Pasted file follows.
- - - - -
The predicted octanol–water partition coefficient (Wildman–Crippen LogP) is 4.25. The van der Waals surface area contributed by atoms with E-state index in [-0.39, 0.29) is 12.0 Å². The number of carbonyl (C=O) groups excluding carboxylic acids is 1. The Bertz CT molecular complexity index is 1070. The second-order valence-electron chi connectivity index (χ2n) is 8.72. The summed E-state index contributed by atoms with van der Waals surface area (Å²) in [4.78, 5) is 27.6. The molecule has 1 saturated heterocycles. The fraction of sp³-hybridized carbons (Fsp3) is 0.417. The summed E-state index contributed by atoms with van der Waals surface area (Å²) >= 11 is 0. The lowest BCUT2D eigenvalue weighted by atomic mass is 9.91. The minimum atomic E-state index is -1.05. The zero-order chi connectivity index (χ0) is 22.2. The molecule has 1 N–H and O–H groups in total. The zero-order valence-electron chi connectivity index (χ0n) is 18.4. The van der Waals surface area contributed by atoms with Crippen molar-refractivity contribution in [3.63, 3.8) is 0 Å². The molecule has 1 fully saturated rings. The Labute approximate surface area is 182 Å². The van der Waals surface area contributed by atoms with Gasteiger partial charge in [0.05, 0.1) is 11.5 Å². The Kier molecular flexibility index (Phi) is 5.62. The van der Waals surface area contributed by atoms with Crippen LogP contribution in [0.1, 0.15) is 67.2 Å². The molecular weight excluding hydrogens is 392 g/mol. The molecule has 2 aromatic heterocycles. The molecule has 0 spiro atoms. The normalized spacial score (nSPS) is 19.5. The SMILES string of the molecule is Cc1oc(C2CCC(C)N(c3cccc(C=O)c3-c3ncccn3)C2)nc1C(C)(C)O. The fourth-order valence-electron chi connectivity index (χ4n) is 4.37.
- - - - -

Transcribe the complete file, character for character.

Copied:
The predicted octanol–water partition coefficient (Wildman–Crippen LogP) is 4.25. The van der Waals surface area contributed by atoms with E-state index in [-0.39, 0.29) is 12.0 Å². The number of carbonyl (C=O) groups excluding carboxylic acids is 1. The Bertz CT molecular complexity index is 1070. The second-order valence-electron chi connectivity index (χ2n) is 8.72. The summed E-state index contributed by atoms with van der Waals surface area (Å²) in [4.78, 5) is 27.6. The molecule has 1 saturated heterocycles. The fraction of sp³-hybridized carbons (Fsp3) is 0.417. The summed E-state index contributed by atoms with van der Waals surface area (Å²) >= 11 is 0. The lowest BCUT2D eigenvalue weighted by atomic mass is 9.91. The minimum atomic E-state index is -1.05. The zero-order chi connectivity index (χ0) is 22.2. The molecule has 1 N–H and O–H groups in total. The zero-order valence-electron chi connectivity index (χ0n) is 18.4. The van der Waals surface area contributed by atoms with Crippen molar-refractivity contribution in [3.63, 3.8) is 0 Å². The molecule has 1 fully saturated rings. The Labute approximate surface area is 182 Å². The van der Waals surface area contributed by atoms with Gasteiger partial charge in [0.05, 0.1) is 11.5 Å². The Kier molecular flexibility index (Phi) is 5.62. The van der Waals surface area contributed by atoms with Crippen LogP contribution in [0.1, 0.15) is 67.2 Å². The molecular weight excluding hydrogens is 392 g/mol. The molecule has 2 aromatic heterocycles. The molecule has 0 spiro atoms. The normalized spacial score (nSPS) is 19.5. The SMILES string of the molecule is Cc1oc(C2CCC(C)N(c3cccc(C=O)c3-c3ncccn3)C2)nc1C(C)(C)O. The fourth-order valence-electron chi connectivity index (χ4n) is 4.37.